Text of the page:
Snapshots of a Future: Stronger, Faster, And More Beautiful by Arwen Elys Dayton

I’m still not quite sure what to make of Arwen Elys Dayton’s Stronger, Faster, and More Beautiful, out from YA imprint Delacorte Press. It feels less like a novel than a series of snapshots of a future in which humans have started to intensively modify themselves—first in life-saving surgeries, then expanding to increased intelligence and things like gills, culminating in a vast and diverse array of modifications and a society in North America which sets aside reservations for “Protos”—original, unmodified humans.

The last time I read a novel which provided a set of snapshots of a future and which actually worked both as a mosaic novel and as individual stories within that mosaic was over a decade ago now. The novel was Charlie Stross’s magisterial Accelerando, one hell of a long-form debut, and one which has coloured my view both of mosaic novels and of novels which are engaged in the project of futurism ever since.

Stronger, Faster, and More Beautiful divides itself into six parts. Each part centres on a different main character, and each is set in a different context, as the timeline extends further into the future. (The furthest future depicted in the book still remains within five or six generations of the present day.) Part One, Part Two, and Part Four are told from a first-person perspective, from the point of view respectively of a teenage boy who is about to have his twin sister’s organs and body used to save his life; a teenage girl in a religious school who has had a similar life-saving operation, keeps the extent of her reconstructive surgery from her classmates, and who’s humiliated by her date after her first sexual experience; and an intensively modified non-neurotypical pre-adolescent employee of a company specialising in modifications, who lives and works among dolphins and manatees. Part Three, Part Five, and Part Six are told from a tight third-person perspective, starring respectively Elsie, the daughter of a preacher who was once intensely anti-modification and who converted just as intensely to the pro-modification side once his own family’s lives were at stake; Jake, a cryogenically frozen and then reanimated American teenager who ends up as an intensively modified Russian slave, who escapes with the aid of a fellow slave, a gay Russian teenager; and Luck, a “Proto” (an unmodified human) living on a reservation and who witnesses the moment—and the immediate aftermath—when modified human society begins to collapse from a spreading virus that kills everyone who contracts it.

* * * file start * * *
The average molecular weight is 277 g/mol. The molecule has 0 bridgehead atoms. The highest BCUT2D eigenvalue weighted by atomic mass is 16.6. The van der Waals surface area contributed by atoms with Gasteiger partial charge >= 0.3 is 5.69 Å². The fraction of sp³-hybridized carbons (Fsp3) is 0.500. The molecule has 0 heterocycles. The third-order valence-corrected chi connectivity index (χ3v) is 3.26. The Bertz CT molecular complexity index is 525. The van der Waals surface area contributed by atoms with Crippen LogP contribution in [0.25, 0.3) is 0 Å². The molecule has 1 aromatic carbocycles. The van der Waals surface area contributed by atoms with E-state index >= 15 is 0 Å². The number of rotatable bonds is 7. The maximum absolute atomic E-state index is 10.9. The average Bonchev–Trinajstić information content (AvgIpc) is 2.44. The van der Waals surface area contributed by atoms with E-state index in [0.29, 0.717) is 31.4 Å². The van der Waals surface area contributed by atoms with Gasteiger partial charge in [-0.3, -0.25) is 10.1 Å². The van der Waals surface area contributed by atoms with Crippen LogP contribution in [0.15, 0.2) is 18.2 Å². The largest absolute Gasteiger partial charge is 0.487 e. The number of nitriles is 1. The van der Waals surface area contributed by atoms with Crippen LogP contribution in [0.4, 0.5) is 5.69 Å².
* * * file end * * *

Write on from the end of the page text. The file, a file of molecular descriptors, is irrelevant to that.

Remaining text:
These six separate parts are more slice-of-life vignettes than self-contained stories that together add up to a great whole, and this is one of the enduring frustrations of Stronger, Faster, and More Beautiful: Not only is it not unified by character or by a traditional overarching plot, but thematically it also strikes me as somewhat incoherent. The first three sections are explicitly religiously-inflected, treating the question of whether extensive human modification is according to “God’s plan” (in a context where the only god discussed is a Christian god, and a god very much in the tradition of American evangelical religion) as a key part of each section. The latter three sections, on the other hand, move away from a religious treatment of human modification to focus on how the new developments in science and society are used in exploitative ways, culminating in a collapse and a “return to nature.” The thematic arguments throughout aren’t carried through in either particularly coherent or particularly compelling ways.

Stronger, Faster, and More Beautiful also does the thing that a lot of American near-future science fiction does: It sees the world outside of the United States (and, perhaps, one or two major competitor powers, in this case Russia) largely as an irrelevance. All of its main characters originate within the present-day United States, and the politics of the rest of the world feel much more like an afterthought. (Although, unlike many examples of American near-future science fiction, there’s a little consideration of explaining why the rest of the world doesn’t impinge too much on the narrative.)

The prose is solid, and the book as a whole is easy to read. But there’s no compelling character arc or overall plotline, and I’ve seen similar themes treated in far more interesting ways—ways that had a lot more emotional impact—several times before. From my point of view, there’s just not an awful lot of there there, to be honest. Which makes for a frustratingly and ultimately unsatisfying read.

Stronger, Faster, and More Beautiful is available from Delacorte Press.

Liz Bourke is a cranky queer person who reads books. She holds a Ph.D in Classics from Trinity College, Dublin. Her first book, Sleeping With Monsters, a collection of reviews and criticism, was published in 2017 by Aqueduct Press. It was a finalist for the 2018 Locus Awards and was nominated for a 2018 Hugo Award in Best Related Work. Find her at her blog, where she’s been known to talk about even more books thanks to her Patreon supporters. Or find her at her Twitter. She supports the work of the Irish Refugee Council, the Transgender Equality Network Ireland, and the Abortion Rights Campaign.



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